Your first date. Do you remember it? All those feelings of giddiness and excitement. Getting dressed up, but not too dressed up. Trying to play it cool, but totally epitomizing the definition of absolutely uncool. According to my calculations, *beep bop beep bop*, my first date was ten years ago. A whole decade! I feel like I’m still too young to have a ten-year gap between any major rite of passage and today, but oh well…Maybe a little distance between wavy side bangs, ruched Abercrombie tops and poorly applied mascara is good for me. After all, if I didn’t have a large chunk of time between then and now, I probably wouldn’t be sharing this information. (My first ever date is very different from describing my most recent first date. — That embarrassment is still painfully fresh.)
So, here’s what I remember: Because I was eleven and he was twelve (thirteen?), we both couldn’t drive. My beloved Mari Lu drove me and my date to Niantic Cinemas. I remember passing through my neighborhood’s white gates, and having a series of existential thoughts about growing up. “Those cattails! They’ll look so different when I’ve had a date!” “Is the ocean really still the ocean when you’re a real, dated woman?” “Where has my youth gone?” “How does time pass so quickly?” (I was more fixated on the significance of this rite of passage than actually living it. I continue to do this.)
When we got to Niantic Cinemas, my date bought us our tickets and a popcorn (how chivalrous!). All of a sudden, I started to shake. Like, literally the second the server handed me my popcorn, I began to shake uncontrollably. My date said, “Oh! Are you cold? Here! Have my sweater.” (In fact, I was extremely hot and sweaty. The sweater was white with green trim. Elephant brain.)
“It’s okay!” I replied brightly. “I’m totally fine!”
“Are you sure?” He pushed.
“Oh yeah! Totally fine.” I willed myself to stop shaking. STOP SHAKING!
Entering the empty theater, there was actual air conditioning to back up my shivering, so
I took my date’s sweater as a last-ditch attempt to save my dignity. “So, uh, how’s your tennis going?” At the time, because we were young, did not know each other at all, and were seemingly forced into this experience by overeager, matchmaking 11-year-old girls, all we had to bond over was our shared tennis experiences. (Super WASPy, I know.)
The conversation continued on awkwardly for a few more minutes, as did my shaking. A whole crowd of older kids walked in and eyed us, snickering amongst themselves. (Side note: Whenever I see younger kids on a date, I ALWAYS make sure to smile supportively. I know how awkward it is for everyone involved, and the last thing you want is to be judged by a bunch of dumb college guys in American Eagle flat brims. – Like, go home. – Therefore, if you ever want a cheerleader on a first date, come sit by me!)
The lights went down, and I continued to shake. The opening title sequence began. “Bourne Ultimatum.” Oh, great! An action trilogy of which I had no context for the two previous films. (My only knowledge of these flicks was that my dad, “Really thought the sequel was a step down.”) Things happened, people started fighting, Matt Damon was there, blah blah blah. Still shaking. Ho hum. Maybe he didn’t notice? Would he want to kiss me? Was he going to put his arm—Oh. He did it. HIS arm is around me. Am I supposed to lean into him? What do I do? I’m still shaking!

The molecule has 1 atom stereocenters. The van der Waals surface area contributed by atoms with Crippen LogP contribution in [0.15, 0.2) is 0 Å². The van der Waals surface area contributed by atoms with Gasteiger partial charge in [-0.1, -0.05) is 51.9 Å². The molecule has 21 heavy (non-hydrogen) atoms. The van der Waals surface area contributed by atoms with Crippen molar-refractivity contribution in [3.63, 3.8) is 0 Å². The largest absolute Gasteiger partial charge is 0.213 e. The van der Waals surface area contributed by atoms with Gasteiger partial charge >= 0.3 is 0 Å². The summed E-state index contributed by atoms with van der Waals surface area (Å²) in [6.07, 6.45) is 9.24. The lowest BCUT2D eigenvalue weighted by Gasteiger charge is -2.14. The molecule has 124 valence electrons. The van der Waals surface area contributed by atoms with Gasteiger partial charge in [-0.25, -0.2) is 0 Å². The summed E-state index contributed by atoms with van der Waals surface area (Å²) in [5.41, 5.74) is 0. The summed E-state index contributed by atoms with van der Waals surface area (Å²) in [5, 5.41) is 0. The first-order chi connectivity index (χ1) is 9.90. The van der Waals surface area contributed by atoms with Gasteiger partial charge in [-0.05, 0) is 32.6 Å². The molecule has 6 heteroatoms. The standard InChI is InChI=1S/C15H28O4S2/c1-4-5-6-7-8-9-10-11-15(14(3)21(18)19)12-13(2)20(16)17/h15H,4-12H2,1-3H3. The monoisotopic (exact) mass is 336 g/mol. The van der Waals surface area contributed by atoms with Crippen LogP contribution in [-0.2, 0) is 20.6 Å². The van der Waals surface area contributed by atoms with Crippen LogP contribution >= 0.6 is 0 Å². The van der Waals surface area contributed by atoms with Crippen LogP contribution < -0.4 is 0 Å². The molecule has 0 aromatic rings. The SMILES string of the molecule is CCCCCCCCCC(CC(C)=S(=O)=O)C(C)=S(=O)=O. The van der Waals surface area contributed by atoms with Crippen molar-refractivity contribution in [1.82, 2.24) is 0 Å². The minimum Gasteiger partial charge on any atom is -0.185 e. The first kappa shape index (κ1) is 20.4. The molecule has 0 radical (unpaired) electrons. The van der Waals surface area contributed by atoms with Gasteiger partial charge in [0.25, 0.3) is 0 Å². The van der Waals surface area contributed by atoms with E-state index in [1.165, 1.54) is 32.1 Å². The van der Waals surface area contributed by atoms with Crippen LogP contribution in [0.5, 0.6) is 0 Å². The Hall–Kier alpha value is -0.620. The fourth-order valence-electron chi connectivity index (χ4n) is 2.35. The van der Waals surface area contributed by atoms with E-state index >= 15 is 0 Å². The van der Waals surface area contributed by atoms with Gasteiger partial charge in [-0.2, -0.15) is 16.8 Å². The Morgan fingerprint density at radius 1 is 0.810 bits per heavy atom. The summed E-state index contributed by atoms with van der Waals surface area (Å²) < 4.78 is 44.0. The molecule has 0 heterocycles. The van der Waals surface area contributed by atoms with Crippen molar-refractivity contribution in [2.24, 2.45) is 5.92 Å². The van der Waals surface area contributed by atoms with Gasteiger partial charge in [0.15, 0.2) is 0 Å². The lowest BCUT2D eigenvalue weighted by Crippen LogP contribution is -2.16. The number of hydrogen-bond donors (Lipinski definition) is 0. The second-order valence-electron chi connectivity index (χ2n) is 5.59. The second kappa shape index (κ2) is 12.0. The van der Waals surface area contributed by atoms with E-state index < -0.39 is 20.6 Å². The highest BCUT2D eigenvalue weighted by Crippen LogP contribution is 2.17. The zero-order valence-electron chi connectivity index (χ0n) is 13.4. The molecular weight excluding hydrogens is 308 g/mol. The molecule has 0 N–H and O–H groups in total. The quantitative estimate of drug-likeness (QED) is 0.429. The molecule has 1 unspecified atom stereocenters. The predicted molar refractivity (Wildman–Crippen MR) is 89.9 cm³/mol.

“Are you scared? You’re shaking so much.” SHIT! He’d caught me. The jig was up.
“Oh! No. Totally fine!”
“Don’t worry! This is a scary scene.” Riiiiiight. Right. He thought I was afraid of the movie. Let’s all recall that I am obsessed with Alfred Hitchcock, political thrillers and true crime. But yeah. “Bourne Ultimatum” was SO scary.
“Oh, yeah! I’m really afraid.” And there went all my feminist collateral… That comment was the equivalent of breaking a mirror. 7 years of bad female juju. Forgive me, Gloria Steinem!
Just as I was starting to catch up on the plot, my date grabbed my right hand. He started massaging it. Oh my god. My hands were so sweaty. I wanted to slip away and hide underneath the seats. I wanted my mom! I wanted to watch a movie at the movie theater without having to worry about all this. Would I ever be afforded that luxury again? Would every date be like this one? How did my parents do it? How does anyone do anything
around a guy? Panic!
“I have to call my friend. Sorry! It’s an emergency.” I scampered off to the bathroom and called my mom. Ring. Ring. Ring. Voicemail. Why do moms never pick up when you need them?! “Mom. Hi. It’s Avery. I just want you to know I love you so much. Bye.” I twiddled my thumbs, and shook out my hand a few times. My date had given me pins and needles with all that massaging. I couldn’t even grip my pink Razr flip.
“What happened?” I asked with the same enthusiasm I feel when jumping into the ice cold Atlantic on New Year’s Day. He recapped. I kept my hands in my lap. I didn’t get near him again, and I waited out the end of that interminable film. When the movie ended, Mari Lu picked us up, and I spoke to her the whole way home. I had never been so happy to see her in my LIFE.
(That’s really the end of my first date. I remember I’d been both hoping and dreading the prospect of a kiss. In hindsight, if I was still calling my mom mid-date, I wasn’t ready. And I’m glad I waited.)
Flash forward: When I had people over to my house last summer, I invited my first date along as well. I made Garrett get the door and say in a firm, intimidating manner, “I heard you went out with my girlfriend.” It was SO funny to me and all my girlfriends, while both my first date and Garrett awkwardly stood in the foyer and did that weird man handshake. My poor Garrett. I always force him into awkward situations like that…
Flash even farther forward, to the present: Guess what comes out this Friday?